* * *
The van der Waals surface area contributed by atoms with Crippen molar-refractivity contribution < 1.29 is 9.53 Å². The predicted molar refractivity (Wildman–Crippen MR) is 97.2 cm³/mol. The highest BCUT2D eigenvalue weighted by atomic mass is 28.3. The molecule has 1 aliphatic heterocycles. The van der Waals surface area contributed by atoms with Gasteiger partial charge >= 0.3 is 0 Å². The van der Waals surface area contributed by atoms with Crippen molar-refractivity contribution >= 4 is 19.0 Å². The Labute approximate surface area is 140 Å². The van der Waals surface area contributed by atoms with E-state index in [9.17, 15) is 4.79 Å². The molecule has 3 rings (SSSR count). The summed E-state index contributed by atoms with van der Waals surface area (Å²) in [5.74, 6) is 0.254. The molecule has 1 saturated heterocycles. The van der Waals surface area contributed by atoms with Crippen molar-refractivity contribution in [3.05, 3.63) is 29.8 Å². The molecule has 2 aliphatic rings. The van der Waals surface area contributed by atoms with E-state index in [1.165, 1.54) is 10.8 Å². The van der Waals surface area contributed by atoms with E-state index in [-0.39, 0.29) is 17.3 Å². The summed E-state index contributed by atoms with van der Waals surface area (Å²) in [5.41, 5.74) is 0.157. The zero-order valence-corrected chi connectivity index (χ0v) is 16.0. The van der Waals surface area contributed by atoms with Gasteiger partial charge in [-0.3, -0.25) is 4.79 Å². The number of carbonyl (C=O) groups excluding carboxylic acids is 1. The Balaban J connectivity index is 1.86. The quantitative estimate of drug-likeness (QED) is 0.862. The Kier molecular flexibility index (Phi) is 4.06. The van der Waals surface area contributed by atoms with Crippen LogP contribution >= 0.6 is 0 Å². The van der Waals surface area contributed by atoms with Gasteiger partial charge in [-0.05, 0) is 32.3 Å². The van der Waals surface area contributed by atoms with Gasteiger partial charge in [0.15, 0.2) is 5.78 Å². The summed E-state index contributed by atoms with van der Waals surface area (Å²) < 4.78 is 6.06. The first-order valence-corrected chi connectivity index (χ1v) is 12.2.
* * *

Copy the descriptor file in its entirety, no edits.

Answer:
The van der Waals surface area contributed by atoms with Crippen molar-refractivity contribution < 1.29 is 9.53 Å². The predicted molar refractivity (Wildman–Crippen MR) is 97.2 cm³/mol. The highest BCUT2D eigenvalue weighted by atomic mass is 28.3. The molecule has 1 aliphatic heterocycles. The van der Waals surface area contributed by atoms with Gasteiger partial charge >= 0.3 is 0 Å². The van der Waals surface area contributed by atoms with Crippen molar-refractivity contribution >= 4 is 19.0 Å². The Labute approximate surface area is 140 Å². The van der Waals surface area contributed by atoms with E-state index in [9.17, 15) is 4.79 Å². The molecule has 3 rings (SSSR count). The summed E-state index contributed by atoms with van der Waals surface area (Å²) in [5.74, 6) is 0.254. The molecule has 1 saturated heterocycles. The van der Waals surface area contributed by atoms with Crippen molar-refractivity contribution in [3.05, 3.63) is 29.8 Å². The molecule has 2 aliphatic rings. The van der Waals surface area contributed by atoms with E-state index in [1.165, 1.54) is 10.8 Å². The van der Waals surface area contributed by atoms with E-state index in [-0.39, 0.29) is 17.3 Å². The summed E-state index contributed by atoms with van der Waals surface area (Å²) in [5.41, 5.74) is 0.157. The zero-order valence-corrected chi connectivity index (χ0v) is 16.0. The van der Waals surface area contributed by atoms with Gasteiger partial charge in [-0.3, -0.25) is 4.79 Å². The number of carbonyl (C=O) groups excluding carboxylic acids is 1. The Balaban J connectivity index is 1.86. The quantitative estimate of drug-likeness (QED) is 0.862. The Kier molecular flexibility index (Phi) is 4.06. The van der Waals surface area contributed by atoms with Crippen LogP contribution >= 0.6 is 0 Å². The van der Waals surface area contributed by atoms with Gasteiger partial charge in [-0.05, 0) is 32.3 Å². The van der Waals surface area contributed by atoms with Gasteiger partial charge in [0.15, 0.2) is 5.78 Å². The summed E-state index contributed by atoms with van der Waals surface area (Å²) < 4.78 is 6.06. The first-order valence-corrected chi connectivity index (χ1v) is 12.2.